Below are the results from the Watershed algorithm.

Images of rooftops in Delhi, India

Original image(left). The output from the Watershed model(right)


As you can see the output was not very good. Next, we implemented Canny Edge Detection. Like Watershed, this algorithm is also widely used in computer vision and tries to extract useful structural information from different visual objects. In the traditional Canny edge detection algorithm, there are two fixed global threshold values to filter out the false edges. However, as the image gets complex, different local areas will need very different threshold values to accurately find the real edges. So there is a technique called auto canny, where the lower and upper bound are automatically set. Below is the Python function for auto canny:



Snippet of the code for Image Segmentation



The average time taken by a Canny edge detector on one image is approx. 0.1 sec, which is very good. And the results were better than the Watershed algorithm, but still, the accuracy is not enough for practical use.

Image of Delhi rooftops for understanding the algorithm

The output from the Canny Edge detection algorithm


Both of the above techniques use Image Segmentation and work without understanding the context and content of the object we are trying to detect (i.e. rooftops). We may get better results when we train an algorithm with the objects (i.e. rooftops) looks like. Convolutional Neural Networks are state-of-the-art technology to understand the context and content of an image and are being used here to increase Solar Adoption Awareness using Image Segmentation technique.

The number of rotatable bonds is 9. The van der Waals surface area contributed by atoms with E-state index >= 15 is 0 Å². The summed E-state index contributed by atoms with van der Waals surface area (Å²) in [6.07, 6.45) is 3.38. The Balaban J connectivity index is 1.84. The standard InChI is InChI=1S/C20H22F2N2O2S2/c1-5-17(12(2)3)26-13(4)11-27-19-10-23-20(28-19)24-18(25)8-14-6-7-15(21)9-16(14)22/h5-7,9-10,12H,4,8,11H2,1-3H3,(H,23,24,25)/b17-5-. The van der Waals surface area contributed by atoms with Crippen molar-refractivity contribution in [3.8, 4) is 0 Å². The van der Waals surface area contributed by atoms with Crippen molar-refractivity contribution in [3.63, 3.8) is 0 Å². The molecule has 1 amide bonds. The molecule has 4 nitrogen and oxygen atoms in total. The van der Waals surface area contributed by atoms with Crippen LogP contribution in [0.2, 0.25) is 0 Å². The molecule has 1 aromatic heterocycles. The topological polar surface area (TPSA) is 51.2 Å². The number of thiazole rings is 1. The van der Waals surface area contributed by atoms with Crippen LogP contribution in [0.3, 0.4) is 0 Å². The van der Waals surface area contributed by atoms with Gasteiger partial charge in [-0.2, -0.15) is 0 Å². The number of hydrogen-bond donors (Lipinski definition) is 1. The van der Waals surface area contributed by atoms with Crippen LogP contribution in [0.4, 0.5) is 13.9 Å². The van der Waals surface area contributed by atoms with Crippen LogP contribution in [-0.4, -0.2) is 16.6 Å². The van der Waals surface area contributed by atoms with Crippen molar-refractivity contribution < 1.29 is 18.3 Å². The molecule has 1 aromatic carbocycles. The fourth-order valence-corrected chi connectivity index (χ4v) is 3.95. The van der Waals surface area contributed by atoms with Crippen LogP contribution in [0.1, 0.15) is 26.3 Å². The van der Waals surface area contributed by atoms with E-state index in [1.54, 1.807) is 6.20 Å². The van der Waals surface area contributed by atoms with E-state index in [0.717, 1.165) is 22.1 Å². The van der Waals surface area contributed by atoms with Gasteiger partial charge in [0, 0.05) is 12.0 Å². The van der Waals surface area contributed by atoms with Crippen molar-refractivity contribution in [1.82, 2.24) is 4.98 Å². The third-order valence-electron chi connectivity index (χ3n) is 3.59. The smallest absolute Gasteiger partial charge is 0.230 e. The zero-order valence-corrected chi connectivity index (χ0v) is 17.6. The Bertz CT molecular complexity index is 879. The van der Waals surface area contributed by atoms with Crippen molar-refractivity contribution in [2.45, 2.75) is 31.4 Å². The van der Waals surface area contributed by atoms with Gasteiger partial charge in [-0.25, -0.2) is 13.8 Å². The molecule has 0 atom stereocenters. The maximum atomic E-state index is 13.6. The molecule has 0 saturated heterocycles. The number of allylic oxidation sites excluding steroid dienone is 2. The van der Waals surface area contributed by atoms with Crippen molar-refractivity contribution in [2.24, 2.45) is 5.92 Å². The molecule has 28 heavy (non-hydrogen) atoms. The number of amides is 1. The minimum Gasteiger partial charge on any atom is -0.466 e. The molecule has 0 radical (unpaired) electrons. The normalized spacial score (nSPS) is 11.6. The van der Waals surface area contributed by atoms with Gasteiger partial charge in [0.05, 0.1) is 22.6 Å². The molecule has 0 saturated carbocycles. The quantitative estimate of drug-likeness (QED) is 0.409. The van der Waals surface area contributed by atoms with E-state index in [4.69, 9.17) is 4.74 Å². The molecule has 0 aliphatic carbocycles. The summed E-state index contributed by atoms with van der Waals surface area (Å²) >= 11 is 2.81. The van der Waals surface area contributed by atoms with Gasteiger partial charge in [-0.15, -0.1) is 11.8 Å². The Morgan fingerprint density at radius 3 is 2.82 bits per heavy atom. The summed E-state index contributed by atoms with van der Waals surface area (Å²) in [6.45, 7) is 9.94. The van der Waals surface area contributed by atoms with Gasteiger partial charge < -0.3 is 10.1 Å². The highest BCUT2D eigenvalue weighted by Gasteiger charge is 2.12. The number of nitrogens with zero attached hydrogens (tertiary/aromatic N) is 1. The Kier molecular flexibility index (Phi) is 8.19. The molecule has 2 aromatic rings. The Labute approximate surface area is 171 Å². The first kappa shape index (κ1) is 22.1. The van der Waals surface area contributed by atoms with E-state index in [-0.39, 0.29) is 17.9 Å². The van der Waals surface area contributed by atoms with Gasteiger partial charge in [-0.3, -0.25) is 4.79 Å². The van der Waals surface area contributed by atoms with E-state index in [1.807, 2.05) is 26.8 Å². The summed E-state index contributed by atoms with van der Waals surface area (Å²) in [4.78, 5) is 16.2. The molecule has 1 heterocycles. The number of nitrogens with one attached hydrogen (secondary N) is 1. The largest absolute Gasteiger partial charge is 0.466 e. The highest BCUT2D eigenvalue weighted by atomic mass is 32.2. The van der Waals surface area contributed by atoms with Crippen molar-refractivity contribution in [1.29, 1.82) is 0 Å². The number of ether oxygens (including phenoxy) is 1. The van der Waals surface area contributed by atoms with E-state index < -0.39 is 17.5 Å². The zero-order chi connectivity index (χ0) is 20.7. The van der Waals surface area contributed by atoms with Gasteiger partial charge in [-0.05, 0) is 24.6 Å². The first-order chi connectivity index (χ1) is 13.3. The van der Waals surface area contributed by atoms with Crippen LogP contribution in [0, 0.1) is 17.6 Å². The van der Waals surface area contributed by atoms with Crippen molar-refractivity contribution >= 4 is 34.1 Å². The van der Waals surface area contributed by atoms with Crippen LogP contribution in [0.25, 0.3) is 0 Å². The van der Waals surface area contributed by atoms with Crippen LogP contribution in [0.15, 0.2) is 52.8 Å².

As mentioned earlier, we want to segment the image into two parts — a rooftop or not a rooftop. This is a Semantic segmentation problem. Semantic segmentation attempts to partition the image into semantically meaningful parts and to classify each part into one of the predetermined classes.

Explaining what segmentation is using a basic example

Semantic Segmentation (picture taken from


In our case, each pixel of the image needs to be labeled as a part of the rooftop or not.

Differentiating image into two segments, Roof and Non roof part

We want to segment the image into two segments — roof and not roof(left) for a given input image(right).